I do the same thing, and sometimes write
Originally Posted by Myriam
next action > mini-project
updating the next action, and moving or duplicating and changing context as needed.
A real-world example:
Discuss departure time w spouse > make plane reservations for niece's wedding
In this case, the travel is complicated by another trip I'm taking
right after the wedding. This is probably just a few steps,
but it helps me to remember the mini-desired outcome of the mini-project.
In your case, I would say that it is not merely of some importance, but is of fundamental importance, that you not only be organized, but that you manifestly and undoubtedly be seen to be organized. (allusion to a quote in http://en.wikipedia.org/wiki/R_v_Sus...parte_McCarthy )
I would suggest therefore that you expend some effort in attempting to understand as clearly and fully as possible what exactly the committee meant by "organized", how they were able to perceive your degree of organization, and what impact it has or is seen to have on the university, students, members of the committee etc.
You might want to consult an objective observer -- possibly another professor whom you trust -- to help interpret the committee's message and figure out what they meant. You might also want to review the actual wording of the committee's comments at regular intervals. That way, you may be better able to direct your efforts in the most fruitful directions. For example, possibly the committee's only real concern is that you submit marks on time; or possibly their concern is something else, or some combination of things. "Organized" can mean different things to different people.
You might want to define a goal, area of focus or other higher horizon of focus something like "become organized to the committee's satisfaction". This way, you can try not only to satisfy your own, or David Allen's, or this forum's definition of organized, but you can focus on satisfying the committee's idea of what organized is, and to do it in such a way that it has a positive impact on the university and is perceived by the committee members.
I also use OneNote - this might help
My OneNote system consists of several notebooks:
-Areas of focus
-Done (move completed projects here)
In the Projects Notebook I have several sections:
-Projects (for all the mini projects like the office party, Awards ceremony, anything that only needs one page to plan and track outcomes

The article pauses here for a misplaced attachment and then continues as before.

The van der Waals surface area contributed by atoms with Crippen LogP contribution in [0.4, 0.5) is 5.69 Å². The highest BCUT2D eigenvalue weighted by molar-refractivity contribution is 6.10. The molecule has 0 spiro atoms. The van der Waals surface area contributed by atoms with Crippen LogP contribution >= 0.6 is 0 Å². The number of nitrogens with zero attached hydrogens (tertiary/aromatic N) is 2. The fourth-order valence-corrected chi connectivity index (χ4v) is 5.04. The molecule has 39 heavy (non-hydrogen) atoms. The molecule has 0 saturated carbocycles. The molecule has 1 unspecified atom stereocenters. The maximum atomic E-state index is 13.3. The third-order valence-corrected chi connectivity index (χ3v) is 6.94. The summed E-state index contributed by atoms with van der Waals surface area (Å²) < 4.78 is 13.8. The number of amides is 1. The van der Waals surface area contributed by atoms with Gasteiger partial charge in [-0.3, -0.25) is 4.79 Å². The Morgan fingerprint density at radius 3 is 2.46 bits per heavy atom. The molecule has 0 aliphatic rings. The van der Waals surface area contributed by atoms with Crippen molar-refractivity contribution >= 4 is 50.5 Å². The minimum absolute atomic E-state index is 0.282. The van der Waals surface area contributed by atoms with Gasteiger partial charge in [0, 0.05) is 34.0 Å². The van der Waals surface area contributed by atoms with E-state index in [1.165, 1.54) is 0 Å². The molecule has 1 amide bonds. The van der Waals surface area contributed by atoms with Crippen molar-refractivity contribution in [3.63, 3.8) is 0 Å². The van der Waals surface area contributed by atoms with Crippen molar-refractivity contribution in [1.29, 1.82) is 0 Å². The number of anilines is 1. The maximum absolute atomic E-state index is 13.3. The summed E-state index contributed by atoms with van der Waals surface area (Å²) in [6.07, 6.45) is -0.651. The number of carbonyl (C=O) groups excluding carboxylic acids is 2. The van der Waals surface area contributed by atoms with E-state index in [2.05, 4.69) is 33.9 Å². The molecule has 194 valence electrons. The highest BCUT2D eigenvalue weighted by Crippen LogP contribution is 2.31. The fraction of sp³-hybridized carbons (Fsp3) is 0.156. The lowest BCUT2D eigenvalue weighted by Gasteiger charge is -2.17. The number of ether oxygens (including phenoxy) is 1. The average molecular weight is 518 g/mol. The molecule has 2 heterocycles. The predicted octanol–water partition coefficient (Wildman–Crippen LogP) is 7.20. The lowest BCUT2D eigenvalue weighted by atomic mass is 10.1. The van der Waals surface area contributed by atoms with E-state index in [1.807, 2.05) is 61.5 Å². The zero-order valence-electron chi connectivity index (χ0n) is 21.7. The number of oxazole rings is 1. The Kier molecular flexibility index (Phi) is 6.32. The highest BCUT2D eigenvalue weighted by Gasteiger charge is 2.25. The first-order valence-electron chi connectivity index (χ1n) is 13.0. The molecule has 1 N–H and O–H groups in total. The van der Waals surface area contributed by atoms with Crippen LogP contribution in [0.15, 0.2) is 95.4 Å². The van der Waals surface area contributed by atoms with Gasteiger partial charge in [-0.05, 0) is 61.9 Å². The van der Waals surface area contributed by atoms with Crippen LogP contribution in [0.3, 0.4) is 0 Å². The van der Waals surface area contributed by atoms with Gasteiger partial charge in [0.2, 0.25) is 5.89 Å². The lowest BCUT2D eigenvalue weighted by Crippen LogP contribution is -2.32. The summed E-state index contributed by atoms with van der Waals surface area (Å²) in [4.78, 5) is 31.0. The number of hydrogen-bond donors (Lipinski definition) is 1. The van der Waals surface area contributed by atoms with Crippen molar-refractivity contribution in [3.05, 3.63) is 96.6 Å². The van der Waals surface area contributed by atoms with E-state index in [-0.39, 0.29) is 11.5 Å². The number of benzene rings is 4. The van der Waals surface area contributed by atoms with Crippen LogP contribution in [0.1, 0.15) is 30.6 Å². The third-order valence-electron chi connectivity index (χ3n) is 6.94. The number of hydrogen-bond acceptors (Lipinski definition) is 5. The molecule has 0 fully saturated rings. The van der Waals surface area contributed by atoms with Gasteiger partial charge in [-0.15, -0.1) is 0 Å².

-One section per project (for you I would have it as one per subject, eg Biology, Maths etc. when you move it to the Done folder, include the year in the section name so there would be Biology 2012, Biology 2013).
In each project section I would have several pages for the plan, information, and each subproject and keep notes of them. Use subpages to group pages together and rollup the pages for easier page navigation.
Tags - I use them a lot. Need to customise them, get rid of the default and setup these:
Check box Project
I use the first two since I capture a lot of info directly into OneNote, but might want to process and review it later.
Use one check box per project, and use this to tag each committed outcome, like Prepare chapter 14 lectures, and Grade chapter 13 homework.
The advantage of tags is that your outcomes can be anywhere in OneNote but easily consolidated into a central list. Do this by pressing Find Tags, and Group tags by Tag Name. It will do this in alphabetical order, which is why I have a + at the start of Process and Review, so they'll be at the top of the list and not mixed up with the projects.
By ticking the check box and ticking Show only unchecked items you can hide items from the list. You can print the list by Creating a summary page - but delete this afterwards as it creates duplicates which will show up in subsequent summary pages. I don't tend to bother with it, as I only want to read my list on the computer, and not print it out.
One possibility here could be to introduce checklists to your system. For example, if homework routinely comes back twice a week, I can imagine:
Originally Posted by RichB
- Creating a "process submitted homework" project folder. (OK, here I'm cheating and not doing the "outcome" title, because those annoy me. I suppose an outcome title could be "Fall semester's homework processed in a timely manner.")
- Creating a "process submitted homework" checklist, a checklist that lists all the steps for all the courses on one sheet. (Alternatively, you could have a separate checklist for each course.) This could include the necessary course numbers and other information for processing homework, if you ever delegate this task or if you ever have to look them up.
- Printing out a body of checklists, two per week for every week of the grading period, and writing dates on them.
- Putting all of those checklists in the "process submitted homework" folder.
- Then your system just needs to include "Work this Tuesday's submitted homework checklist," and "Work this Thursday's submitted homework checklist," repeating every week. That task is indeed in a project, but it's a project that's been rethought and resized so that it makes sense being project size.
I don't know if this is nice and GTD-compliant; it's been a little too long since I read the book. But I can't see anything really noncompliant about it.